One of the things that’s always asked on TEEP training when participants are given the opportunity to comment on what trainers could do to help them is to provide a resources pack, a set of tips and tricks “that you can use the very next day and that will make you an outstanding teacher of x.” Come on, you’ve all seen the CPD flyers! While we do take people through some examples to, erm, exemplify what the stages of the cycle are about we resist presenting these as any sort of quick solution. At each stage it’s about understanding what you are trying to achieve for your learners not just about repeating what you did on the training or performing simplistic tricks. Much as it’s great to hear people engage positively, when people tell you they’ve “TEEPed” a lesson it often causes a shudder as it can mean that things have been bolted on or chucked in to existing plans rather than any substantial (re)thinking around approaches to planning overall. One of the worst examples of this was seeing an NQT copying an old plan across word for word on to the TEEP layout and supplying this as an example of applying the training. In the schools where the programme really has impact it becomes an integral part of what the school is about, the shape for the language of learning and is used by every teacher in every classroom in every lesson. Where it fails is where it’s taken or left, an optional extra or actually an extra at all as opposed to being central.

And it happens everywhere no matter where you sit on the edu-spectrum and whatever label you find yourself being given. Guy Claxton spoke of how his work has been poorly implemented by people chucking the ‘Rs’ in without in depth understanding or fundamental and as a result not had the impact he believes it can – I wonder how much this has contributed to the perception of his work as ‘woolly will-o’-the-whisp’ that he is charged with?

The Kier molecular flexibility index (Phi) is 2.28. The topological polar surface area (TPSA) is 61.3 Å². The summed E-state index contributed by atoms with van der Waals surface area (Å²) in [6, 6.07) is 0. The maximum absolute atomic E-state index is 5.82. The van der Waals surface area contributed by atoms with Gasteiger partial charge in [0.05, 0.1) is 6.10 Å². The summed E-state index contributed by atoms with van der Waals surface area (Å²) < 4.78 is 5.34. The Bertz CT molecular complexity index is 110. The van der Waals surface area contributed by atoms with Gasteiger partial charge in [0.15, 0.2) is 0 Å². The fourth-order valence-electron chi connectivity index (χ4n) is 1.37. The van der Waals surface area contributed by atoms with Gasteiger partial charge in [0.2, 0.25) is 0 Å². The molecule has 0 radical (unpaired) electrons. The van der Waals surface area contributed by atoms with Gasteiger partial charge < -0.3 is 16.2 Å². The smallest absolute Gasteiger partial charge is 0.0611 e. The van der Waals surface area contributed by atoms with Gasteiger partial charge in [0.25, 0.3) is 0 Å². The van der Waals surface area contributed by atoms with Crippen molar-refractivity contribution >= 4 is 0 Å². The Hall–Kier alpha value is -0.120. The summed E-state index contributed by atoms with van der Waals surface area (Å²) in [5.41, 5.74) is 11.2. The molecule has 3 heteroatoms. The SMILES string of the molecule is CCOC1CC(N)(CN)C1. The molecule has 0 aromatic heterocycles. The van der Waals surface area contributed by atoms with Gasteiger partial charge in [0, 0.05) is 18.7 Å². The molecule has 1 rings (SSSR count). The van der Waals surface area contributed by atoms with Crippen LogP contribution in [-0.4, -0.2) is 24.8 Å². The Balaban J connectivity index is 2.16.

A colleague also told me recently that Dylan William once remarked on how the application of his ideas in some quarters was so far removed and distorted from the original thinking that they are hardly recognisable as his work. I wonder how long it will be before a current favourite of the educational chattering classes Doug Lemov comes under attack and is put down by those who currently advocate his work because of diminishing returns? When it happens I’d imagine that it will be in no small part due to people that are, as one teacher put it to me “choosing one idea and doing it over and over” with the intention of getting good at it, but without consideration as to whether this idea is appropriate or relevant to the children being taught and their needs – or whether they might need more than one strategy…

So this isn’t about learning styles – defending or condemning them – any more than it’s about TEEP, Claxton, William or teaching like a champion. On the simplest level it’s about ensuring that we have a deeper consideration as to why something hasn’t had the impact that it might have done and I think in many cases it’s the application of these ideas, or too simplistic an understanding of them, that’s often at the heart of the issue. Which isn’t to say that we can excuse every idea that doesn’t deliver by suggesting it’s simply a lack of understanding (otherwise we would be suggesting that my complete bewilderment around Mrs Brown’s Boys is because I haven’t understood rather than it just being awful) but maybe the ones that seem to cause such controversy or have been championed and then turned on. Perhaps their popularity has led to a clamour to use them which in turn heightens the possibility for dilution and misunderstanding as everyone jumps on the bandwagon. Mastery statements anyone…?